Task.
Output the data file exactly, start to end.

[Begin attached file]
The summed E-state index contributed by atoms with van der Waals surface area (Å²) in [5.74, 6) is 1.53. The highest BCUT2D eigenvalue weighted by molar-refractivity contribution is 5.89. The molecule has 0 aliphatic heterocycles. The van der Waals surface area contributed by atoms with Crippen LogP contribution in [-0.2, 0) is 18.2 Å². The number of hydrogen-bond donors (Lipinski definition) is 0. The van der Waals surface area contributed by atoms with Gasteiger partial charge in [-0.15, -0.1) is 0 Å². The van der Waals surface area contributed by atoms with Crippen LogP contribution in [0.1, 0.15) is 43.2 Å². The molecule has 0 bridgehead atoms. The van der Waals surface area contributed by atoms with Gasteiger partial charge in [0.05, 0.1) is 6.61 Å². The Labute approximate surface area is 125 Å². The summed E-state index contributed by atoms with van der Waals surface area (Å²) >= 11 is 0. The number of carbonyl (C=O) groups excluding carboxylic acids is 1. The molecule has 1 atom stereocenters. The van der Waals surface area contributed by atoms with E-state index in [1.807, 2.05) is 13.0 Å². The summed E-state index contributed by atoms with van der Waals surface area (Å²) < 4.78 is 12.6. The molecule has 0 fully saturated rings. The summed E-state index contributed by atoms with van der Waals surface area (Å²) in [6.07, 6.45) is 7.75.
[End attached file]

The summed E-state index contributed by atoms with van der Waals surface area (Å²) in [5.74, 6) is 1.53. The highest BCUT2D eigenvalue weighted by molar-refractivity contribution is 5.89. The molecule has 0 aliphatic heterocycles. The van der Waals surface area contributed by atoms with Crippen LogP contribution in [-0.2, 0) is 18.2 Å². The number of hydrogen-bond donors (Lipinski definition) is 0. The van der Waals surface area contributed by atoms with Gasteiger partial charge in [-0.15, -0.1) is 0 Å². The van der Waals surface area contributed by atoms with Crippen LogP contribution in [0.1, 0.15) is 43.2 Å². The molecule has 0 bridgehead atoms. The van der Waals surface area contributed by atoms with Gasteiger partial charge in [0.05, 0.1) is 6.61 Å². The Labute approximate surface area is 125 Å². The summed E-state index contributed by atoms with van der Waals surface area (Å²) >= 11 is 0. The number of carbonyl (C=O) groups excluding carboxylic acids is 1. The molecule has 1 atom stereocenters. The van der Waals surface area contributed by atoms with E-state index in [1.807, 2.05) is 13.0 Å². The summed E-state index contributed by atoms with van der Waals surface area (Å²) < 4.78 is 12.6. The molecule has 0 fully saturated rings. The summed E-state index contributed by atoms with van der Waals surface area (Å²) in [6.07, 6.45) is 7.75.